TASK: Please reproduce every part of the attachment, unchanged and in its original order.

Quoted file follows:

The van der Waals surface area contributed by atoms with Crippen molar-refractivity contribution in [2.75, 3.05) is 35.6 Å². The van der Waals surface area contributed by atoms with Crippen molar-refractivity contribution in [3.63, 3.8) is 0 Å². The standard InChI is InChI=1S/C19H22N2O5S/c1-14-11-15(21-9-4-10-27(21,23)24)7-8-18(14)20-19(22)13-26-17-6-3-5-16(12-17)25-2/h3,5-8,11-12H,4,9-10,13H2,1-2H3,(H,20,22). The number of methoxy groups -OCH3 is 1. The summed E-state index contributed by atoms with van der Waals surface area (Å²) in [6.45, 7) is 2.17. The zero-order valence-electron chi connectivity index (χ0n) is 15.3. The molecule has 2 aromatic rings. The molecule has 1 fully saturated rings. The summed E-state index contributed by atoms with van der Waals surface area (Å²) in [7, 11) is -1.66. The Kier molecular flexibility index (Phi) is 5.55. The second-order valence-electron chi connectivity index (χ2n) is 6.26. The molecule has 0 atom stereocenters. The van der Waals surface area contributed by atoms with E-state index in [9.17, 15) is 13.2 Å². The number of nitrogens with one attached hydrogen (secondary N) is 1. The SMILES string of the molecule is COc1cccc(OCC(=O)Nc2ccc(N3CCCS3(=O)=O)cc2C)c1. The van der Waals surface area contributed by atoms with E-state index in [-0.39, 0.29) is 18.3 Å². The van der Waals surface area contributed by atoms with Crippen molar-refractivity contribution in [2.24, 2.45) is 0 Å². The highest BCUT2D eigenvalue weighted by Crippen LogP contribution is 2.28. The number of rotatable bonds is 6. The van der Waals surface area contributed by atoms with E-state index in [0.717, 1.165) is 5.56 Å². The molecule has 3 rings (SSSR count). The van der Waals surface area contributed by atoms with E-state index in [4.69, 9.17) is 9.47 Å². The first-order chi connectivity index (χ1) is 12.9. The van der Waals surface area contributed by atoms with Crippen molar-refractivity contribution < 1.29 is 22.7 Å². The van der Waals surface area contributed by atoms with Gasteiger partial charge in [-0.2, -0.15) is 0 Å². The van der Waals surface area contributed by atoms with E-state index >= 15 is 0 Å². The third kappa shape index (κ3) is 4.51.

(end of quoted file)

The van der Waals surface area contributed by atoms with Crippen molar-refractivity contribution in [2.75, 3.05) is 35.6 Å². The van der Waals surface area contributed by atoms with Crippen molar-refractivity contribution in [3.63, 3.8) is 0 Å². The standard InChI is InChI=1S/C19H22N2O5S/c1-14-11-15(21-9-4-10-27(21,23)24)7-8-18(14)20-19(22)13-26-17-6-3-5-16(12-17)25-2/h3,5-8,11-12H,4,9-10,13H2,1-2H3,(H,20,22). The number of methoxy groups -OCH3 is 1. The summed E-state index contributed by atoms with van der Waals surface area (Å²) in [6.45, 7) is 2.17. The zero-order valence-electron chi connectivity index (χ0n) is 15.3. The molecule has 2 aromatic rings. The molecule has 1 fully saturated rings. The summed E-state index contributed by atoms with van der Waals surface area (Å²) in [7, 11) is -1.66. The Kier molecular flexibility index (Phi) is 5.55. The second-order valence-electron chi connectivity index (χ2n) is 6.26. The molecule has 0 atom stereocenters. The van der Waals surface area contributed by atoms with E-state index in [9.17, 15) is 13.2 Å². The number of nitrogens with one attached hydrogen (secondary N) is 1. The SMILES string of the molecule is COc1cccc(OCC(=O)Nc2ccc(N3CCCS3(=O)=O)cc2C)c1. The van der Waals surface area contributed by atoms with E-state index in [-0.39, 0.29) is 18.3 Å². The van der Waals surface area contributed by atoms with Crippen molar-refractivity contribution in [2.24, 2.45) is 0 Å². The highest BCUT2D eigenvalue weighted by Crippen LogP contribution is 2.28. The number of rotatable bonds is 6. The van der Waals surface area contributed by atoms with E-state index in [0.717, 1.165) is 5.56 Å². The molecule has 3 rings (SSSR count). The van der Waals surface area contributed by atoms with E-state index in [4.69, 9.17) is 9.47 Å². The first-order chi connectivity index (χ1) is 12.9. The van der Waals surface area contributed by atoms with Crippen molar-refractivity contribution < 1.29 is 22.7 Å². The van der Waals surface area contributed by atoms with Gasteiger partial charge in [-0.2, -0.15) is 0 Å². The van der Waals surface area contributed by atoms with E-state index >= 15 is 0 Å². The third kappa shape index (κ3) is 4.51.